History of Wisconsin APCO

In accordance with decisions made by the membership quorum meeting at the 1938 Annual Convention in Houston, national APCO postponed the formal recognition of any APCO chapters until after the association could be incorporated.  APCO was then incorporated at the stroke of noon on February 16th, 1939 at the office of the Secretary of State in Indianapolis, Indiana (ref. Feb. 1939 APCO BULLETIN, page 6, column 1).

The March, 1939 APCO BULLETIN (page 1, column 3) included a report from Herbert F. Wareing (Radio Engineer for the Milwaukee P.D., and an APCO association Charter Member and the only representative from Wisconsin to attend that first APCO Annual Convention in St. Louis when APCO was formed Jan. 21-24, 1935) that 45 Wisconsin police communications men had met in Madison on Feb. 20, 1939 to organize themselves as the Wisconsin Police Communication Officers Association and passed a resolution to take immediate steps to affiliate with A.P.C.O., Incorporated.  Elected President of this organization was Joseph A. Dorr, sheriff of (would you believe?) Walworth County.  Vice-President was Ray Gronier, chief engineer of Madison P.D.; Secretary was E. Zimdars, technician for Walworth County; Treasurer was R. E. Lathrop, technician for Waukesha County; and Herbert F. Wareing was one of three men elected to the Executive Committee.

The April, 1939 APCO BULLETIN (page 7, column 1) included another report from Herb Wareing that 138 Wisconsin Chiefs of Police, Sheriffs and Communications Officers attended an April 3, 1939 meeting of the Wisconsin Police Communication Officers Association in Milwaukee.  A long list of notable speakers were in attendance - including Deputy Inspector Robert Batts from the Indianapolis, Ind. P.D. and past APCO President (1935-36); Milwaukee Police Chief Kluchesky; the Radio Engineer from the Illinois State Police; the Wisconsin Secretary of State; a State Senator; and L. Fletcher of the Association for Police Communications in the Chicago (IL) Area.  "Upon Inspector Batts' recommendation that action be postponed until APCO has decided on the matter of chapter affiliations, the question of a constitution was not taken up at this meeting.  The Wisconsin chapter desires to be the first affiliated with APCO and will call another meeting just as soon as information on affiliation of chapters is received."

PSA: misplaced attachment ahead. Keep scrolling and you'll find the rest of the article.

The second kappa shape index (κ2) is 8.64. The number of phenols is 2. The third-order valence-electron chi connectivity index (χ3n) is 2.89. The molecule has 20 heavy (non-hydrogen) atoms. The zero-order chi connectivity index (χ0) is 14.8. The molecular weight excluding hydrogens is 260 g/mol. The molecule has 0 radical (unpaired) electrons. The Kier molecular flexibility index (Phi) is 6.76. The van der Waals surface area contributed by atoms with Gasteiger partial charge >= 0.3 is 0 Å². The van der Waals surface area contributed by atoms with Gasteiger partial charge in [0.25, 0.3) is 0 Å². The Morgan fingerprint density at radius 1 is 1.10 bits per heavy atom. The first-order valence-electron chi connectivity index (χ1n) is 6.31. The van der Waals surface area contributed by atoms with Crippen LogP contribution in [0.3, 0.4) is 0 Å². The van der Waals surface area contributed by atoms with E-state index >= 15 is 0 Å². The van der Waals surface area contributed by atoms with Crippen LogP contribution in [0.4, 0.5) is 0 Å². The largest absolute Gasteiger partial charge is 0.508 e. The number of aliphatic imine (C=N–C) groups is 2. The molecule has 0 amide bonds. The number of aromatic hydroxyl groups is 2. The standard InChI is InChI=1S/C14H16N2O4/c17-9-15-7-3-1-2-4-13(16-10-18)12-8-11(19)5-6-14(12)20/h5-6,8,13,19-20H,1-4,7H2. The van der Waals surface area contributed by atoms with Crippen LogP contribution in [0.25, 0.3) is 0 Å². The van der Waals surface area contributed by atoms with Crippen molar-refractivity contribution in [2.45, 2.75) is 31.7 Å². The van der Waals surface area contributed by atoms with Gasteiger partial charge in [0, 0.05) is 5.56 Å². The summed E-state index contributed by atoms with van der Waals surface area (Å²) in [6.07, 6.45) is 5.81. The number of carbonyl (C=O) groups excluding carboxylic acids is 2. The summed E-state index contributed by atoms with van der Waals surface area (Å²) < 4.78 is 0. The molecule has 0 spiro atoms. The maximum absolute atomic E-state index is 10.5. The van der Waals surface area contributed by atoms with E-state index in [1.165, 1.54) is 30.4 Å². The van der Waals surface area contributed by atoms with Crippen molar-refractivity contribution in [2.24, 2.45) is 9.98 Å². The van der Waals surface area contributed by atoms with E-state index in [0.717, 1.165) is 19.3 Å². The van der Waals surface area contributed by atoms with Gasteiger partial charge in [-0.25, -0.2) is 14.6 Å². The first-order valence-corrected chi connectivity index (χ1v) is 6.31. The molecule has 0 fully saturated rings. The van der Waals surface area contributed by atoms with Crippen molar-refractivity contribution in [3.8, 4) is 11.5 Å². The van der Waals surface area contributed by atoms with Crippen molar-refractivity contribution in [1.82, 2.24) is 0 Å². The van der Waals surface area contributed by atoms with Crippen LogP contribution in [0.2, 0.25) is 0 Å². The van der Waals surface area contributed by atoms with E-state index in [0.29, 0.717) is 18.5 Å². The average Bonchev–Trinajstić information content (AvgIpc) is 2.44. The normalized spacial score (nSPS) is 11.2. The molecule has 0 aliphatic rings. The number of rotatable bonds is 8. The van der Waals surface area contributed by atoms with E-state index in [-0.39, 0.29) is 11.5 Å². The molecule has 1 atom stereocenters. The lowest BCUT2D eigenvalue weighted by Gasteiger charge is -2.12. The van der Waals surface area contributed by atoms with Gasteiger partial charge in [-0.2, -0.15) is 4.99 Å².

The August, 1939 APCO BULLETIN reported that the Wisconsin Police Communication Officers Association unanimously voted on August 3, 1939 to submit their application for the issuance of CHAPTER CHARTER NUMBER ONE in the National Organization.  "The petition, when officially approved, in accordance with the findings of the Houston Convention, and placed in effect at the '39 National Convention at Kansas City, on October 2-3-4 and 5, will be the means of changing the name of the Wisconsin group
from their present one to: ASSOCIATED POLICE COMMUNICATION OFFICERS, INCORPORATED, WISCONSIN CHAPTER."  Another report from Wareing on page 7, column 2, of the same August issue "...reports a meeting of the Executive Committee of APCO, Inc., Wisconsin Chapter, at Waukesha on August 2, at which time the petition for chapter charter affiliation was approved and signed.  The Committee also discussed their constitution at great length and expect to adopt it at the next meeting which is scheduled for the latter part of August at Lake Lawn on Lake Delavan in Walworth County."
We have, in the APCO Historical Collection at Bradley University in Peoria, a court stenographer's transcription of all business activities that occurred during that October 2-5, 1939 annual convention in Kansas City, MO. 

Your members might also be interested in knowing that the October, 1939 APCO BULLETIN (page 1, column 4 carried an article that Herbert F. Wareing, Radio Engineer for the Milwaukee P.D., was elected president of APCO National, Incorporated organization at that 1939 annual convention in Kansas City.
All of the references quoted in this e-mail can be found within the PDF images of past APCO BULLETIN magazines on the www.apcohistory.org web site, where you can also discover many other fascinating nuances about the Wisconsin APCO early leaders and that state's communications history in those and other contemporary articles there as well.  

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